Who’s to say if the 1992 Bela Fleck and the Flecktones performance should be restored before The Fabulous Thunderbirds 1984 episode.
KLRU-TV, Austin PBS created Austin City Limits in the 1970s and has produced it ever since. ACL is the longest-running music series in television history and remains the only TV series to be awarded the National Medal of Arts. It offers viewers unparalleled access to featured acts in an intimate setting while also providing a platform for artists to deliver inspired, memorable, full-length performances. The program is taped live from The Moody Theater in downtown Austin and distributed to PBS stations across the country and the world.
All images are provided by Austin City Limits
Famed Music TV Program Ensures The Show Will Go On
The pilot for Austin City Limits (ACL) was shot in 1974. Willie Nelson performed. The production was recorded in Studio 6A on the University of Texas campus, and the stark, no-frills environment became the ethos of the show. Just two SD cameras were used to shoot the entire show. Over time more cameras were added, and then HD cameras beginning in 2007. The final copy of each episode, along with countless hours of unaired songs and alternate camera angles, were then stored away.
As the Austin City Limits archive grew, the videotapes used to store programming and related content were slowly deteriorating.
Recovering, cataloging, and preserving this treasure trove of thousands of hours of one-of-a-kind musical performances for future generations was the challenge facing Amanda Moore, James Cole, and the rest of the KLRU staff. Determined not to lose their unique archive, the station created an internal project to digitize, restore, and preserve the entire Austin City Limits video library from 1974 onward. As if this wasn’t a feat unto itself, the team needed to accomplish this on the austere budget of a PBS station.
The archive consisted of more than 4,000 hours of videotape, so the first step was to prioritize the content to be recovered. That was difficult, as who’s to say if the 1992 Bela Fleck and the Flecktones performance should be restored before The Fabulous Thunderbirds 1984 episode. Complicating the prioritization process was the condition of the videotapes—some were deteriorating more rapidly than others, and you might have only one shot at capturing the aging material.
As the Austin City Limits archive grew, many of the videotapes used to store programming and related content were slowly deteriorating.
The High Fidelity Plan
The KLRU staff found that the best solution would be to digitize the material and store a version of their newly digitized files in the cloud. From the cloud, they reasoned, they could easily distribute a copy of the content to licensees and potentially replace their current hodgepodge of delivery systems. In addition, cloud storage would be an integral part of their goal to ensure the long-term security of their irreplaceable assets by serving as one of the archives for all their digital content.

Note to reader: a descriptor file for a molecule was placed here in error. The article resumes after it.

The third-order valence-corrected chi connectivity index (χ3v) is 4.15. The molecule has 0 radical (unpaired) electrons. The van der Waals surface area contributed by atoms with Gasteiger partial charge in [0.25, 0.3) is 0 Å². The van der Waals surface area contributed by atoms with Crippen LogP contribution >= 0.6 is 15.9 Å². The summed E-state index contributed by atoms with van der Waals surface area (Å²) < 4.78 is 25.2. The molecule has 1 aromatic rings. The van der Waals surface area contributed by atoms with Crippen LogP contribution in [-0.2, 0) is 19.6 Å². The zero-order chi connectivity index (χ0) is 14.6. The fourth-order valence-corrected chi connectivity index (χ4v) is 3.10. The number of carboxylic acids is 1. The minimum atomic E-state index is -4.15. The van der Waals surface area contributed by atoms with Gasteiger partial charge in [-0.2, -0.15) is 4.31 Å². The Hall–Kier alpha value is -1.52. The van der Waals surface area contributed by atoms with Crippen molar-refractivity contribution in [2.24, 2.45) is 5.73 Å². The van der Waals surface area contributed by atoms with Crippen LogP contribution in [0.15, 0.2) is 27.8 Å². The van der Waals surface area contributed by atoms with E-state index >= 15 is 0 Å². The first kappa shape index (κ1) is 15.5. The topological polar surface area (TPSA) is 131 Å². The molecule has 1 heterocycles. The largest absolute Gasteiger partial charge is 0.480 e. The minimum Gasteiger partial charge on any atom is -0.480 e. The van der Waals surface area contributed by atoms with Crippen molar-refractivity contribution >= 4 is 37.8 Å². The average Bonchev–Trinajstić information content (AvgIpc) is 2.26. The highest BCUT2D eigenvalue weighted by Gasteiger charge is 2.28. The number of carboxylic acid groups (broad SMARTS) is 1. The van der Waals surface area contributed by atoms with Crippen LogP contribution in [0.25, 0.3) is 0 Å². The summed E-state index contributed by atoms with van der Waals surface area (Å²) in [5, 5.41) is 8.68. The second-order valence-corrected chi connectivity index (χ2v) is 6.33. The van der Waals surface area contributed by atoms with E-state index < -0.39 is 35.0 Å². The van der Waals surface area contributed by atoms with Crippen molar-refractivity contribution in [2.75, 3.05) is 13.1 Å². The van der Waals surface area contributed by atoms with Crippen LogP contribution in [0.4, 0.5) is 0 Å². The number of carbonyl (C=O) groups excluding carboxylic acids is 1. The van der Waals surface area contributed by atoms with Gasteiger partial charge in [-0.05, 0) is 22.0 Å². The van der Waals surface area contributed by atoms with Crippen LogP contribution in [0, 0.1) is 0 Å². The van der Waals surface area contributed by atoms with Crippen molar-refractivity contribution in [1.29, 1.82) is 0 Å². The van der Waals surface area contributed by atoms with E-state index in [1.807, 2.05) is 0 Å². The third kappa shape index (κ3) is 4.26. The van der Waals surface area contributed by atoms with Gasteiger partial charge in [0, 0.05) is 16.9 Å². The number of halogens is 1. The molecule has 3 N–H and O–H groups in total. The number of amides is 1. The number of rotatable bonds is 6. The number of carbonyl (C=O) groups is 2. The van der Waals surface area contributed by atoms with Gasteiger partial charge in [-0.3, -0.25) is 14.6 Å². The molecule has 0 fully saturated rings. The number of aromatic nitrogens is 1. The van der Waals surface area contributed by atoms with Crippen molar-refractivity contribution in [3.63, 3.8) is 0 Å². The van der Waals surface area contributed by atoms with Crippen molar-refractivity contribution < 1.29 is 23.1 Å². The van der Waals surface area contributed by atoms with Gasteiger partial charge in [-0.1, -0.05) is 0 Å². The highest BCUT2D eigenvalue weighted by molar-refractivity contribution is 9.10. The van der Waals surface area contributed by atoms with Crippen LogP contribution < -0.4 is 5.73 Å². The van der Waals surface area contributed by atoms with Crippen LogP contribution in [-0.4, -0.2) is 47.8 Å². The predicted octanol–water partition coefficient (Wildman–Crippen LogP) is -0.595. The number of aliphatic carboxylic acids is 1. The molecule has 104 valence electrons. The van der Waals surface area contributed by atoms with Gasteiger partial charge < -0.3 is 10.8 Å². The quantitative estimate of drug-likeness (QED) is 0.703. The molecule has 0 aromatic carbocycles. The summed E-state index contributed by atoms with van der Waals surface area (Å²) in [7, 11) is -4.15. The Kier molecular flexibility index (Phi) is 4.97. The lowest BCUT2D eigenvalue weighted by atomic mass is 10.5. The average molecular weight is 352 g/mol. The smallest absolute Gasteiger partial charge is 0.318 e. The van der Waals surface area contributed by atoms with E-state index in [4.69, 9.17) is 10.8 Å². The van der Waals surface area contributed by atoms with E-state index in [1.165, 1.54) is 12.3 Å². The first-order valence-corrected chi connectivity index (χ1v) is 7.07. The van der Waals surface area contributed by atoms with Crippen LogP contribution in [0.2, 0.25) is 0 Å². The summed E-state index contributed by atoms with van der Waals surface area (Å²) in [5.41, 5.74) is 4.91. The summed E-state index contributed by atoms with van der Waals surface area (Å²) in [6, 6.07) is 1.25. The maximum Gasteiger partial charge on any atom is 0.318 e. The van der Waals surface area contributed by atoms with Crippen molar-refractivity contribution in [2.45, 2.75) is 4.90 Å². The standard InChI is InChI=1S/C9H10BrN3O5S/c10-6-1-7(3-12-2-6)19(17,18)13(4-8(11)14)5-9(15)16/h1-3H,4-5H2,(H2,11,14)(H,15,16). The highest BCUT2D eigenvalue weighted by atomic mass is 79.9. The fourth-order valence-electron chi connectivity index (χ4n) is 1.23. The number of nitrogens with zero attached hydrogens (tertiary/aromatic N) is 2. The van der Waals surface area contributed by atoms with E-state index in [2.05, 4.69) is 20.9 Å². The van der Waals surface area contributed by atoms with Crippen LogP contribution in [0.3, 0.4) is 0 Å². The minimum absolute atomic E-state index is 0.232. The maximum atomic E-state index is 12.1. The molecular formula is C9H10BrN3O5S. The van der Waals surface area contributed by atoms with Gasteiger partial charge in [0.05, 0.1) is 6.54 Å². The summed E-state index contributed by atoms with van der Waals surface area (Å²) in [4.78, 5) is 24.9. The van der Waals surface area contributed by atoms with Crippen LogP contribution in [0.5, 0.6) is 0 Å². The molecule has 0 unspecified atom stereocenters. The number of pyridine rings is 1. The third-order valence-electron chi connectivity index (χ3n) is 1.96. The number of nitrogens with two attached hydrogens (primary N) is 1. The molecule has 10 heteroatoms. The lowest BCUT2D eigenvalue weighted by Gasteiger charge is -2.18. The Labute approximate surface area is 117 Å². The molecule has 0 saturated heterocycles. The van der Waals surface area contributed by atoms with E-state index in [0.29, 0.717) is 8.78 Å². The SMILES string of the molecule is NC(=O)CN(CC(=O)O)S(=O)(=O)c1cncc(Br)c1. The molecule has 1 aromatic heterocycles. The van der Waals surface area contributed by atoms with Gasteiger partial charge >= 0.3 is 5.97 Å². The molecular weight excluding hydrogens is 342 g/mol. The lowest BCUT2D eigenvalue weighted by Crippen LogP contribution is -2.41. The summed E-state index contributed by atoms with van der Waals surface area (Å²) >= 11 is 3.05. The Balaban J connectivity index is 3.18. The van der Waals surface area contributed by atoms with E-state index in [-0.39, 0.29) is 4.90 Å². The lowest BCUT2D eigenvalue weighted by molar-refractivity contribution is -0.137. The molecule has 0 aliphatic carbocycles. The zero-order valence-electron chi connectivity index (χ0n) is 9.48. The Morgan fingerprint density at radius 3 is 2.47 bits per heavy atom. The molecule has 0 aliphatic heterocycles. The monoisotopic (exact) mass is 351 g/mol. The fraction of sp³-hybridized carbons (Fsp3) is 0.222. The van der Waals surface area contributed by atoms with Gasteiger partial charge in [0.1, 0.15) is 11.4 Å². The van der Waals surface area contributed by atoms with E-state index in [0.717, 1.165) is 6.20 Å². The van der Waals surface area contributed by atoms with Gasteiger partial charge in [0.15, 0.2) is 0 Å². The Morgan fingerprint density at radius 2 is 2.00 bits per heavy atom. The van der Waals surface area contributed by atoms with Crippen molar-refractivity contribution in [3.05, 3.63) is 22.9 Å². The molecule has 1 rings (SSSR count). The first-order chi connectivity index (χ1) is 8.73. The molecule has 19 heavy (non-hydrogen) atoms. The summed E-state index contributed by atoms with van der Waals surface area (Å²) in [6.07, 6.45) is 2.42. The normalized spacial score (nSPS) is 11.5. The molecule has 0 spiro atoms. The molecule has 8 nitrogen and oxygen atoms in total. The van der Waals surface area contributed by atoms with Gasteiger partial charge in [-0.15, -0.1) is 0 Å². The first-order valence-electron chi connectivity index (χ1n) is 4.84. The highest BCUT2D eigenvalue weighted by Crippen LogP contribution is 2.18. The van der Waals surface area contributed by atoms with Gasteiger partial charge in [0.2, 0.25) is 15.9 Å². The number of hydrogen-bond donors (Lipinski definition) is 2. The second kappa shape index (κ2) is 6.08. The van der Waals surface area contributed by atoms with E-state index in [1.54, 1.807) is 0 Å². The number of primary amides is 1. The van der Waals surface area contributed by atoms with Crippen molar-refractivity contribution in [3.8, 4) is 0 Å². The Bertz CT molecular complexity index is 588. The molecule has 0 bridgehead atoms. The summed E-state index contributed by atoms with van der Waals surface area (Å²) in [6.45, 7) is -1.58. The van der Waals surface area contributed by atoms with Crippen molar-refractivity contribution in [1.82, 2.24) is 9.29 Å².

The team compared different cloud providers and chose Backblaze B2 Cloud Storage. Backblaze provides the high performance, ready-access storage needed at an affordable price for both storage and distribution.
In addition, Backblaze B2 pricing is straightforward. There are no pricing tiers or hidden fees, which makes forecasting costs much easier and more predictable.
The project started with an outside vendor digitizing the ACL videotapes. The newly digitized episodes were ingested onto KLRU’s internal servers, reviewed for quality, and scheduled for clean up as necessary. The finished files were then tagged with the attributes team members deemed necessary to retrieve the information at a later date. Finally, the newly-minted digital media files, episodes, and related materials were ready to be uploaded to Backblaze B2. But there was a problem.
The Bandwidth Problem Solved
KLRU found that the internet connection available to them was not very fast or reliable. It was fine for standard office work, but not for high-volume media uploads were another thing. Since any future connection upgrade was expensive and months to years away, KLRU needed another solution.
To address this, Backblaze provided KLRU with a Backblaze Fireball rapid data ingest tool for securely migrating large amounts of data to the Backblaze B2 Cloud Storage. KLRU was able to load 40TB of digitized media from their local storage system to the Fireball and ship it to Backblaze. Once there, the data was securely downloaded to KLRU’s Backblaze B2 account. The entire process proved quicker and more reliable than using their internet connection.
Lyle Lovett, Peace (of Mind), and Harmony
From this point, the team connected their purpose-built media access and distribution system to the data by using Backblaze B2 APIs. The system uses locally stored proxies for the initial presentation of the requested content and then accesses and downloads the high-resolution files stored on Backblaze B2 as needed.
The ultimate goal of Jones, Cole, and the rest of the KLRU team is to have the entire catalog of ACL episodes and related content preserved for future generations. Backblaze is helping by providing KLRU with the affordable cloud storage they rely on to keep their unique cache of digital content secure and available for years and generations to come.
Backblaze is helping by providing KLRU with the affordable cloud storage they rely on to keep their unique cache of digital content secure and available for years and generations to come.
Backblaze Fireball rapid ingest tool